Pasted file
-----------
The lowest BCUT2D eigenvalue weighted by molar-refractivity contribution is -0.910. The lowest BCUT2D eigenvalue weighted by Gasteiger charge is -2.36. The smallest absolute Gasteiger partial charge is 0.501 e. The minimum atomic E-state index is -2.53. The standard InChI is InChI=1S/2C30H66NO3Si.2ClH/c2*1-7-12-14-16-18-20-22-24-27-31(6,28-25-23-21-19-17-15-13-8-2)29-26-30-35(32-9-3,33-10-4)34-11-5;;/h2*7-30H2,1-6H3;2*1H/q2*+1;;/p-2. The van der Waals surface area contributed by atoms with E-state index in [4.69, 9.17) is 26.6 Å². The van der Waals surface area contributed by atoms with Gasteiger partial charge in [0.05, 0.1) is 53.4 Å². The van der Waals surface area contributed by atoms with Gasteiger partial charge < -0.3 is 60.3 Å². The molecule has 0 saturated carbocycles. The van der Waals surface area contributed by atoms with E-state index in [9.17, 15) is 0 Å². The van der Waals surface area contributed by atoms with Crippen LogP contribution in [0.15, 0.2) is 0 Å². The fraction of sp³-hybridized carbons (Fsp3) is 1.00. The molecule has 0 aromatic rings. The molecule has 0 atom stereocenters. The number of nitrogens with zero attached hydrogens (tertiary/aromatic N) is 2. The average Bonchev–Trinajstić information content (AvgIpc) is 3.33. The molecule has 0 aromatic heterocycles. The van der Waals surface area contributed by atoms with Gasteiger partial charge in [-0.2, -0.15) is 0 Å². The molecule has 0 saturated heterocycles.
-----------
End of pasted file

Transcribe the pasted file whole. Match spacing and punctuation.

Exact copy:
The lowest BCUT2D eigenvalue weighted by molar-refractivity contribution is -0.910. The lowest BCUT2D eigenvalue weighted by Gasteiger charge is -2.36. The smallest absolute Gasteiger partial charge is 0.501 e. The minimum atomic E-state index is -2.53. The standard InChI is InChI=1S/2C30H66NO3Si.2ClH/c2*1-7-12-14-16-18-20-22-24-27-31(6,28-25-23-21-19-17-15-13-8-2)29-26-30-35(32-9-3,33-10-4)34-11-5;;/h2*7-30H2,1-6H3;2*1H/q2*+1;;/p-2. The van der Waals surface area contributed by atoms with E-state index in [4.69, 9.17) is 26.6 Å². The van der Waals surface area contributed by atoms with Gasteiger partial charge in [0.05, 0.1) is 53.4 Å². The van der Waals surface area contributed by atoms with Gasteiger partial charge < -0.3 is 60.3 Å². The molecule has 0 saturated carbocycles. The van der Waals surface area contributed by atoms with E-state index in [9.17, 15) is 0 Å². The van der Waals surface area contributed by atoms with Crippen LogP contribution in [0.15, 0.2) is 0 Å². The fraction of sp³-hybridized carbons (Fsp3) is 1.00. The molecule has 0 aromatic rings. The molecule has 0 atom stereocenters. The number of nitrogens with zero attached hydrogens (tertiary/aromatic N) is 2. The average Bonchev–Trinajstić information content (AvgIpc) is 3.33. The molecule has 0 aromatic heterocycles. The van der Waals surface area contributed by atoms with Gasteiger partial charge in [-0.2, -0.15) is 0 Å². The molecule has 0 saturated heterocycles.